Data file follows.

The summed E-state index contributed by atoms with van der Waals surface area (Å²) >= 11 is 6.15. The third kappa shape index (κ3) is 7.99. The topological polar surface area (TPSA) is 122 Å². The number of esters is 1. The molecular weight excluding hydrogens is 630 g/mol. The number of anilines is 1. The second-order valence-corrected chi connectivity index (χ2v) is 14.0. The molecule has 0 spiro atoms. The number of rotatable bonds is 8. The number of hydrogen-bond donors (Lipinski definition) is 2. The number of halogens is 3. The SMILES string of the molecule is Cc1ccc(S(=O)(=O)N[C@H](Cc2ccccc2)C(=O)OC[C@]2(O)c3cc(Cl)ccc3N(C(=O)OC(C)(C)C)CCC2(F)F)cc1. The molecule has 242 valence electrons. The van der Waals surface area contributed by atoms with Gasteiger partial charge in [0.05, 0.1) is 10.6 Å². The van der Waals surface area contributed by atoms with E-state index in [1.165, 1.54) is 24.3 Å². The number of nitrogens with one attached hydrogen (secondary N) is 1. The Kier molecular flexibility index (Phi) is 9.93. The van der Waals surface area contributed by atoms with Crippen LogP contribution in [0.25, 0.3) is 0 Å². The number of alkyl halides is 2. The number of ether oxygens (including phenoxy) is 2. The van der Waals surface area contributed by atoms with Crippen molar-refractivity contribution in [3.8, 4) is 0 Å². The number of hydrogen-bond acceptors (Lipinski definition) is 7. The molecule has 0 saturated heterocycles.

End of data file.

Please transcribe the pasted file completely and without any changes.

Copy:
The summed E-state index contributed by atoms with van der Waals surface area (Å²) >= 11 is 6.15. The third kappa shape index (κ3) is 7.99. The topological polar surface area (TPSA) is 122 Å². The number of esters is 1. The molecular weight excluding hydrogens is 630 g/mol. The number of anilines is 1. The second-order valence-corrected chi connectivity index (χ2v) is 14.0. The molecule has 0 spiro atoms. The number of rotatable bonds is 8. The number of hydrogen-bond donors (Lipinski definition) is 2. The number of halogens is 3. The SMILES string of the molecule is Cc1ccc(S(=O)(=O)N[C@H](Cc2ccccc2)C(=O)OC[C@]2(O)c3cc(Cl)ccc3N(C(=O)OC(C)(C)C)CCC2(F)F)cc1. The molecule has 242 valence electrons. The van der Waals surface area contributed by atoms with Gasteiger partial charge in [0.05, 0.1) is 10.6 Å². The van der Waals surface area contributed by atoms with E-state index in [1.165, 1.54) is 24.3 Å². The number of nitrogens with one attached hydrogen (secondary N) is 1. The Kier molecular flexibility index (Phi) is 9.93. The van der Waals surface area contributed by atoms with Crippen LogP contribution in [0.25, 0.3) is 0 Å². The number of alkyl halides is 2. The number of ether oxygens (including phenoxy) is 2. The van der Waals surface area contributed by atoms with Crippen molar-refractivity contribution in [3.8, 4) is 0 Å². The number of hydrogen-bond acceptors (Lipinski definition) is 7. The molecule has 0 saturated heterocycles.